New development in vulnerable areas may drive losses related to climate catastrophes, according to Henderson. “A lot of communities have grown in areas of California that are at a very high risk for wildfire. Historically, those communities have been developed without really understanding the risks they’re exposed to and without a strict enforcement of building codes and risk-reduction guidelines.” Henderson notes that if these wildfire-prone areas determine how to reduce their risk, they could have a better chance at maintaining their communities.

Changing Approaches to Climate Risk

Building disaster resilience and cultivating an understanding of climate risk also involves strategic decision making and confronting preconceived notions about natural disasters. “When you’re living in a part of the world that’s never experienced an extreme event before, to get your head around the idea that you could start experiencing events like this and make some kind of investment is a really significant challenge,” says Henderson.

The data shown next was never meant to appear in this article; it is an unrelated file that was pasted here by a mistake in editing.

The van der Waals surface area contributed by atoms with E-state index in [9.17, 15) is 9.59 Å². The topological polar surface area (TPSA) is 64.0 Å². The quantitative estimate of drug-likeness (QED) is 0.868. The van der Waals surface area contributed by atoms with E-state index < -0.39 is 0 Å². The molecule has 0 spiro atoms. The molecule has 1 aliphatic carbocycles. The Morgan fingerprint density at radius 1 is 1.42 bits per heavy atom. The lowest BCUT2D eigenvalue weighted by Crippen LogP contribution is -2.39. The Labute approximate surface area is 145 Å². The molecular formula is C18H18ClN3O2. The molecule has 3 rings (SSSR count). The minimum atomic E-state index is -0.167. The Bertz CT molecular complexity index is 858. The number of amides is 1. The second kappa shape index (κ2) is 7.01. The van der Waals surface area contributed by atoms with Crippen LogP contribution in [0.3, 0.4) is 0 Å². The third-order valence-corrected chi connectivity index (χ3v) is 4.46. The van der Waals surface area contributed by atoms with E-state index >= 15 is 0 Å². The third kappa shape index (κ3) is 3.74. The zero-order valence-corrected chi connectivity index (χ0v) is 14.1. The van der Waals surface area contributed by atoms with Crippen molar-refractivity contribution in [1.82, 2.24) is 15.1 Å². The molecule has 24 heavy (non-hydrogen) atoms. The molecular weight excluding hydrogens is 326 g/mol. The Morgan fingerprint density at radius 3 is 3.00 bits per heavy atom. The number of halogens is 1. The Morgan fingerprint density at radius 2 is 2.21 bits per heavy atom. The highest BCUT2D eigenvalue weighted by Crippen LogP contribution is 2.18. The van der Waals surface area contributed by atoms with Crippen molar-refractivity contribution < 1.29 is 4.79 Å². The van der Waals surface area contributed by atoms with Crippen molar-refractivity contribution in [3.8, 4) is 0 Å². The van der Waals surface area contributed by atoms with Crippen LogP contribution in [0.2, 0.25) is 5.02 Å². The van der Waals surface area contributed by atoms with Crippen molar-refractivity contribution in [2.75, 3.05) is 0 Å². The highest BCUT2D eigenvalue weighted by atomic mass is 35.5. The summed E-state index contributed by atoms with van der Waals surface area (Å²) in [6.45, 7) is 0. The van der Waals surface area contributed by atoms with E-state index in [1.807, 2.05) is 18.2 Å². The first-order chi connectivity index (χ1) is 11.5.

Combining individual actions with public-sector reforms can be critical in maintaining a proactive stance on disaster preparedness, but getting buy-in for change may require effort. “Oftentimes, it’s a complex ecosystem of people who have to make decisions in order to actually improve resiliency,” Henderson says. “Part of it is government action to set codes and standards and enforce them. Part of it is individuals willing to make the cash investment in their homes. These investments are not insignificant, and so you have to take that into consideration: people have to believe that it’s going to help them in the long run.”